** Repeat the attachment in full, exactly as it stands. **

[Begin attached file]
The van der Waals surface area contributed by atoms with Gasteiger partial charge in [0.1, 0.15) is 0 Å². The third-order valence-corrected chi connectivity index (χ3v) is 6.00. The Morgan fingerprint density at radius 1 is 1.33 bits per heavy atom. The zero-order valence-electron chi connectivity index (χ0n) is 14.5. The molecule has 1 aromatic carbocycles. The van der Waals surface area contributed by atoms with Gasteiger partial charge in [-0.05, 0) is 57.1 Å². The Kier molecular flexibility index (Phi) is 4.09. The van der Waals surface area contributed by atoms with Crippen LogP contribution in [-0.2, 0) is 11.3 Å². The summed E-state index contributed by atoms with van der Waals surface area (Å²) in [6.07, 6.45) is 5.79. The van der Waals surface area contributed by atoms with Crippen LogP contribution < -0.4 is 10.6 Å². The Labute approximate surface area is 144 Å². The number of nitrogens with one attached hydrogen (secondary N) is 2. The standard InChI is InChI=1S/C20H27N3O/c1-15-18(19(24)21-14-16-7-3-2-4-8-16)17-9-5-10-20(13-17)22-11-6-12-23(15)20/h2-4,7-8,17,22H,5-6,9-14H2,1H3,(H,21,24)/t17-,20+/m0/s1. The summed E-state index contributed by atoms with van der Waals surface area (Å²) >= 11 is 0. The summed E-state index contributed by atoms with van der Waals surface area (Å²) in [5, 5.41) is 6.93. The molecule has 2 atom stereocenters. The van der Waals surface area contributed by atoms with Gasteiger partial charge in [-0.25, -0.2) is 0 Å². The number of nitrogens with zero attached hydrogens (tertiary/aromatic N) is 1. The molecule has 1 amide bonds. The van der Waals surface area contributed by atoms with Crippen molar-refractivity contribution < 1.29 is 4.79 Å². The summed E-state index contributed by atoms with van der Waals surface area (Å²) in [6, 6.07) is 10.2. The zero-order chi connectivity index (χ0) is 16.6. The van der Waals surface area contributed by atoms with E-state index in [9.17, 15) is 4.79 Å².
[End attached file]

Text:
The van der Waals surface area contributed by atoms with Gasteiger partial charge in [0.1, 0.15) is 0 Å². The third-order valence-corrected chi connectivity index (χ3v) is 6.00. The Morgan fingerprint density at radius 1 is 1.33 bits per heavy atom. The zero-order valence-electron chi connectivity index (χ0n) is 14.5. The molecule has 1 aromatic carbocycles. The van der Waals surface area contributed by atoms with Gasteiger partial charge in [-0.05, 0) is 57.1 Å². The Kier molecular flexibility index (Phi) is 4.09. The van der Waals surface area contributed by atoms with Crippen LogP contribution in [-0.2, 0) is 11.3 Å². The summed E-state index contributed by atoms with van der Waals surface area (Å²) in [6.07, 6.45) is 5.79. The van der Waals surface area contributed by atoms with Crippen LogP contribution < -0.4 is 10.6 Å². The Labute approximate surface area is 144 Å². The number of nitrogens with one attached hydrogen (secondary N) is 2. The standard InChI is InChI=1S/C20H27N3O/c1-15-18(19(24)21-14-16-7-3-2-4-8-16)17-9-5-10-20(13-17)22-11-6-12-23(15)20/h2-4,7-8,17,22H,5-6,9-14H2,1H3,(H,21,24)/t17-,20+/m0/s1. The summed E-state index contributed by atoms with van der Waals surface area (Å²) >= 11 is 0. The summed E-state index contributed by atoms with van der Waals surface area (Å²) in [5, 5.41) is 6.93. The molecule has 2 atom stereocenters. The van der Waals surface area contributed by atoms with Gasteiger partial charge in [-0.25, -0.2) is 0 Å². The number of nitrogens with zero attached hydrogens (tertiary/aromatic N) is 1. The molecule has 1 amide bonds. The van der Waals surface area contributed by atoms with Crippen molar-refractivity contribution < 1.29 is 4.79 Å². The summed E-state index contributed by atoms with van der Waals surface area (Å²) in [6, 6.07) is 10.2. The zero-order chi connectivity index (χ0) is 16.6. The van der Waals surface area contributed by atoms with E-state index in [9.17, 15) is 4.79 Å².